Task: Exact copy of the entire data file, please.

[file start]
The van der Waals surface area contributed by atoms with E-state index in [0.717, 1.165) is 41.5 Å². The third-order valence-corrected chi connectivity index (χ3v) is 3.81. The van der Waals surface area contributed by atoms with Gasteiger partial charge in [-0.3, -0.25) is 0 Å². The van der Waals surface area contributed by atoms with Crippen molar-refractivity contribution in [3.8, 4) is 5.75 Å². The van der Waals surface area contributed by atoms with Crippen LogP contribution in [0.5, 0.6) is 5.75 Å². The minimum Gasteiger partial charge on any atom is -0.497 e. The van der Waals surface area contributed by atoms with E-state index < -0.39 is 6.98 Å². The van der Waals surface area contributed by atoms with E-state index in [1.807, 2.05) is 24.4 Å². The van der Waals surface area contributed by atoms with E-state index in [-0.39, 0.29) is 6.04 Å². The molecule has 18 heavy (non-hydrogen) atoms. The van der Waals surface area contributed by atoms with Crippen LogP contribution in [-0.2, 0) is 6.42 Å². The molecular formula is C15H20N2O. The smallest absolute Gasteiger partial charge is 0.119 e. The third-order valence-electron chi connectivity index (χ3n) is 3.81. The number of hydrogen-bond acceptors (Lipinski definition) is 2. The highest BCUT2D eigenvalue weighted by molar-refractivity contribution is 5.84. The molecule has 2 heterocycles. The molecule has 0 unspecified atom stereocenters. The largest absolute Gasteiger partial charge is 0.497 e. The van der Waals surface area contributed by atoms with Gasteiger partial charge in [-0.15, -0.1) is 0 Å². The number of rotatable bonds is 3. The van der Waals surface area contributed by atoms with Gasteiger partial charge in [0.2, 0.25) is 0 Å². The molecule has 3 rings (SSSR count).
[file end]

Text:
The van der Waals surface area contributed by atoms with E-state index in [0.717, 1.165) is 41.5 Å². The third-order valence-corrected chi connectivity index (χ3v) is 3.81. The van der Waals surface area contributed by atoms with Gasteiger partial charge in [-0.3, -0.25) is 0 Å². The van der Waals surface area contributed by atoms with Crippen molar-refractivity contribution in [3.8, 4) is 5.75 Å². The van der Waals surface area contributed by atoms with Crippen LogP contribution in [0.5, 0.6) is 5.75 Å². The minimum Gasteiger partial charge on any atom is -0.497 e. The van der Waals surface area contributed by atoms with E-state index < -0.39 is 6.98 Å². The van der Waals surface area contributed by atoms with E-state index in [1.807, 2.05) is 24.4 Å². The van der Waals surface area contributed by atoms with E-state index in [-0.39, 0.29) is 6.04 Å². The molecule has 18 heavy (non-hydrogen) atoms. The van der Waals surface area contributed by atoms with Crippen LogP contribution in [-0.2, 0) is 6.42 Å². The molecular formula is C15H20N2O. The smallest absolute Gasteiger partial charge is 0.119 e. The third-order valence-electron chi connectivity index (χ3n) is 3.81. The number of hydrogen-bond acceptors (Lipinski definition) is 2. The highest BCUT2D eigenvalue weighted by molar-refractivity contribution is 5.84. The molecule has 2 heterocycles. The molecule has 0 unspecified atom stereocenters. The largest absolute Gasteiger partial charge is 0.497 e. The van der Waals surface area contributed by atoms with Gasteiger partial charge in [-0.15, -0.1) is 0 Å². The number of rotatable bonds is 3. The van der Waals surface area contributed by atoms with Gasteiger partial charge in [0.2, 0.25) is 0 Å². The molecule has 3 rings (SSSR count).